by Karlyn Hunt, staff writer
Warren Wilson faces a critical examination of values in the next few weeks as the school debates whether or not to salvage the building fondly known by students and faculty as the Log Cabin.
The cabin, now home to the Work Program Office and College Press, is one of the oldest buildings on campus. Constructed by students in 1933 to function as the Log Library, the cabin models the school’s dedication to the work program and reliance on its own resources. Architect Steve Farrell, Supervisor of Design and Construction, describes it as “a priceless example of student built structures.”
It was built using almost entirely materials from the campus; the wood was forested from the school grounds, and the door hinges and light fixtures are creations from the blacksmithing shop.
In 1933 students thought they had finished construction on the Log Cabin, but in 2011 we know that construction never ends. Today the cabin is suffering from critical structural breakdown. The building sits too close to the ground, causing the lower level of logs to rot from exposure to termites and moisture. Exterior logs are also displaying decay.
The deterioration demands immediate response, but the school’s course of action is not yet decided. Consultants assessing the financial value of the building are comparing the costs of preserving the structure with building a new one in its place. But monetary worth is not the only value in question.
“The biggest debate about whether we keep the log cabin or not is about asking Warren Wilson to bend our morals about the environmental impact and sustainability of our structures,” says Facilities Management and Technical Services (FMTS) supervisor Jason Lackey, “because we will never be able to live up to the LEED certified standards that we are trying to create.”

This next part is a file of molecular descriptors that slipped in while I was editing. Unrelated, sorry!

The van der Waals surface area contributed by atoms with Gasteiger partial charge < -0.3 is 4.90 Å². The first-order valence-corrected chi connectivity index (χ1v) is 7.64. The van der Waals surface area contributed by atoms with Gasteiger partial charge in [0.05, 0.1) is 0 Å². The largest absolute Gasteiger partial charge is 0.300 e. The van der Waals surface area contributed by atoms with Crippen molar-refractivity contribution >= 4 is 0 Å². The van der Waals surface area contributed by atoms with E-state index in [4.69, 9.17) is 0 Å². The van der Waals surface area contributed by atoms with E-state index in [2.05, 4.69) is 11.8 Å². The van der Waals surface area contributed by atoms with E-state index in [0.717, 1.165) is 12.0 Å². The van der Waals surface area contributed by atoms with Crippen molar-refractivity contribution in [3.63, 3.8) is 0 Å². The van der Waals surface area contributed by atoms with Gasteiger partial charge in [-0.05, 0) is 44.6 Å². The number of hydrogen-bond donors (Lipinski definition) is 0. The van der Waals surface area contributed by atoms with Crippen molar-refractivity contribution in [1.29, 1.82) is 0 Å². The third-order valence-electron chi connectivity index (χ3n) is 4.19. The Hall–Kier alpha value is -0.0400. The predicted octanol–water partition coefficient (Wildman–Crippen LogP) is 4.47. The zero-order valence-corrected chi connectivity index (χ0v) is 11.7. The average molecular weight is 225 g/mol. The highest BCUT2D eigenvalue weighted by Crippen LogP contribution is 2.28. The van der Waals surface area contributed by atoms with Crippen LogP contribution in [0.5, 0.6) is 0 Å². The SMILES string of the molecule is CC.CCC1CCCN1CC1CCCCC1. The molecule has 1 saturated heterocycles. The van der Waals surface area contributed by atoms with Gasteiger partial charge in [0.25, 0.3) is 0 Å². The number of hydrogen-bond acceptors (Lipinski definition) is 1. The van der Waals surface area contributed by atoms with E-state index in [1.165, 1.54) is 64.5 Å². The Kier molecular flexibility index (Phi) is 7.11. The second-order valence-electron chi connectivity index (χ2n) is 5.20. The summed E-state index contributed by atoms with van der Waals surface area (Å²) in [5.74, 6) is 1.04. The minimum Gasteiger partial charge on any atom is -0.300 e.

LEED is an acronym for Leadership in Energy and Environmental Design, a green building certification system. Six buildings on campus are currently LEED certified, while several others are healthy built structures, which principally meet the LEED standards but lack official certification. This high number of green buildings has advanced Warren Wilson’s reputation as an environmentally friendly, sustainable campus.
Lackey hopes to salvage the Log Cabin for its historic sentiment, but he fears it will compromise a core value of FMTS, stated on the office’s website, to “apply sustainability and self-sufficiency as best practicable to all facets of work.”
Yet despite discontent over the impossibility of converting the cabin into an ideally sustainable structure, Farrell and Lackey feel that the administration holds an overwhelming desire to restore the building. They feel the need to protect its cultural significance as one of the few historic buildings on campus.
“It’s a physical reminder of this institution’s past, which begs you to imagine how many people have been educated and inspired here,” says Dean of Work Ian Robertson, who opposes the proposal to destroy the “irreplaceable” cabin.
Repairing the cabin would not necessarily jeopardize the school’s commitment to sustainable infrastructure, argues Farrell. There are ways to reconcile the two. He envisions alternative possibilities to make the building greener by enhancing windows, insulation and mechanical systems. He would like to see solar energy incorporated into an improved building design.
Lackey says that the administration seems to value the historical significance of the building over its future environmental impact. The school’s present intentions are to save the building, basing the decision mostly on monetary ability. A course of action should be decided in the upcoming weeks once financial assessments are reviewed.